We’ve heard a lot about gold lately as it hits $2000 for an ounce!
In this piece, we share our thoughts on the role of gold in a portfolio, how/where is gold used and ways to gain exposure.
Role of gold in a portfolio
As we have seen in the past year, gold serves as a hedge against inflation, as a safe haven asset during times of elevated market volatility and plays its part in a diversified investment portfolio.
With Russia’s invasion of Ukraine that started on Feb 24, 2022, we have seen gold rally from $1800+ to now over $2000/oz. During the earlier days of Covid-19 pandemic, gold has trended higher when a new variant is discovered.
Gold plays an irreplaceable role in protecting portfolios over the long term. Gold has a 7.5% allocation in Ray Dalio’s All Weather Portfolio, which is modeled after the All Weather Fund at Bridgewater but constructed using ETFs.
Adding a gold overlay to a traditional 60/40 portfolio led to better outcomes, particularly during periods where equities lost ground. Gold features in Syfe’s Core Growth, Balanced and Defensive portfolios – making up 5% to 10% of the portfolio.
Who holds gold?
Central banks used to hold a significant allocation of gold (as a % of total reserves) – up to 70% in the 1980s, but have reduced it over time. Post Great Financial Crisis (GFC), gold holdings picked up again.
In the last ten years, countries like Russia and China have stockpiled more gold as they move to de-dollarize and diversify their economies and foreign reserves.
10 countries with the largest gold reserves:
No surprises that China is first, but Russia ranks fifth and Singapore is eleventh.
Why does Singapore have gold reserves?
Singapore added to its gold reserves in 2021. Having gold as part of official reserves is part of “continuous and ongoing efforts by MAS to ensure that the official foreign reserves (OFR) portfolio remains well-diversified and resilient through economic and market conditions”.
Is now the time to hold gold?
Gold prices trend higher along with inflation and during flights to safety. Last October, when we saw price increases more broadly, and the Fed stopped calling inflation “transitory”, Gold jumped above $1860 briefly before retreating on expectations of a more hawkish Fed. Now, with war on Europe’s border, gold has pushed past $2000.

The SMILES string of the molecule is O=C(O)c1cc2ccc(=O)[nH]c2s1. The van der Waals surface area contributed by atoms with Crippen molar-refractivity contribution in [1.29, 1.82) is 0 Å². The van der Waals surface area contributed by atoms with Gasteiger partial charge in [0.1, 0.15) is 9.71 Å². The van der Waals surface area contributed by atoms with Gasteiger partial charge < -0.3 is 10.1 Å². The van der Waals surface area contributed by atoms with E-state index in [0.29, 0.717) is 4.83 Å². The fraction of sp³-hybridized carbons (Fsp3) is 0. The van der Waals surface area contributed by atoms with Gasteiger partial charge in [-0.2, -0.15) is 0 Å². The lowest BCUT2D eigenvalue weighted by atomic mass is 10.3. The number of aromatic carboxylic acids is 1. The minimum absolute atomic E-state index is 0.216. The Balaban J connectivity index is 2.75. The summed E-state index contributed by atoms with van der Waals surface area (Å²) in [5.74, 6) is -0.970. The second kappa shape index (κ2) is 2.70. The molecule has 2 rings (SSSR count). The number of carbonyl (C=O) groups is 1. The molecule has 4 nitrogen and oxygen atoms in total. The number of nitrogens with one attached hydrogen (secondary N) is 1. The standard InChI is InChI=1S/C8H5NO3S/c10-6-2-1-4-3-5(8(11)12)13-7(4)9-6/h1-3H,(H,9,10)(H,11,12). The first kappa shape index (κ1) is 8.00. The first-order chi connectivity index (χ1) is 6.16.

As policy guidance from the Fed turns less dovish and the market prepares for at least four rate hikes leading to higher nominal yields, the sentiment around gold could turn more bearish.
The outlook for Gold longer term is dependent on the level of real yield (nominal yield – inflation). Gold is a risk-free and yield-less asset. As the value of another risk-free and low yield asset (US Treasuries) increases, the opportunity cost of holding gold increases too and this makes an investment in gold seem less attractive.
Historically, we have seen Gold and US 10-Year Treasury real yields track each other very closely. According to JP Morgan analysts, the close historical relationship between gold and US real yields implies around a $3/oz decline in gold prices for every 1bp rise in US 10-yr real yields. Moreover, their model holds over the last 15 years across multiple economic cycles.
|Gold Heading Higher||Gold Heading Lower|
|Elevated geopolitical risk||Rate hikes – higher real yields on US Treasuries|
|Higher than expected headline inflation|
How to get exposure to Gold?
Gold bars (through ETFs), mining stocks and futures are the main ways of getting exposure to the asset class. Institutional investors have relied on ETFs as a relatively frictionless way to gain exposure quickly and efficiently. Of course, one can also buy physical gold through bars, coins and jewelry.
We will start with physical gold. Physical gold ownership is the most direct way of accessing the market but it involves costs such as storage, insurance costs, transactions fees as well as markups when investors buy and sell, particularly for small lots.
ETFs allow investors access to gold while lowering some of these costs. SPDR Gold Shares (GLD) is the largest physically backed gold exchange traded fund (ETF) in the world. This offers a secure and relatively cost efficient way to access the gold market. The ETF takes care of the logistics of buying, storing and insuring gold. When you hold this, you will be essentially holding fractional ownership of the gold bullion in the fund. Physical gold ETFs tend to track the spot price of gold closely.
The expense ratio of GLD is 0.40%.
Next, we have futures, where investors can gain exposure to gold without investing in physical gold. Futures are contracts where parties agree to buy and sell an asset in the future for a predetermined price. For the same dollar amount, investors will gain greater exposure to gold in a gold futures ETF than a physical gold ETF. This also applies to potential gains and losses.
Gold Mining Companies
Physical gold does not generate a cash flow but gold miners do.
Shares of gold mining companies can benefit not just from rising gold prices but also production growth. Gold miners can use the cash flow from producing gold to make further investments into their operations. On the flipside, rising costs and the mismanagement of mining operations are some factors that can cause gold miners to underperform.
VanEck Gold Miners ETF (GDX) gives investors exposure to gold mining companies. The fund is invested in the world’s largest gold miners such as Newmont, Barrick Gold, and Franco-Nevada.
GDX has an expense ratio of 0.50%.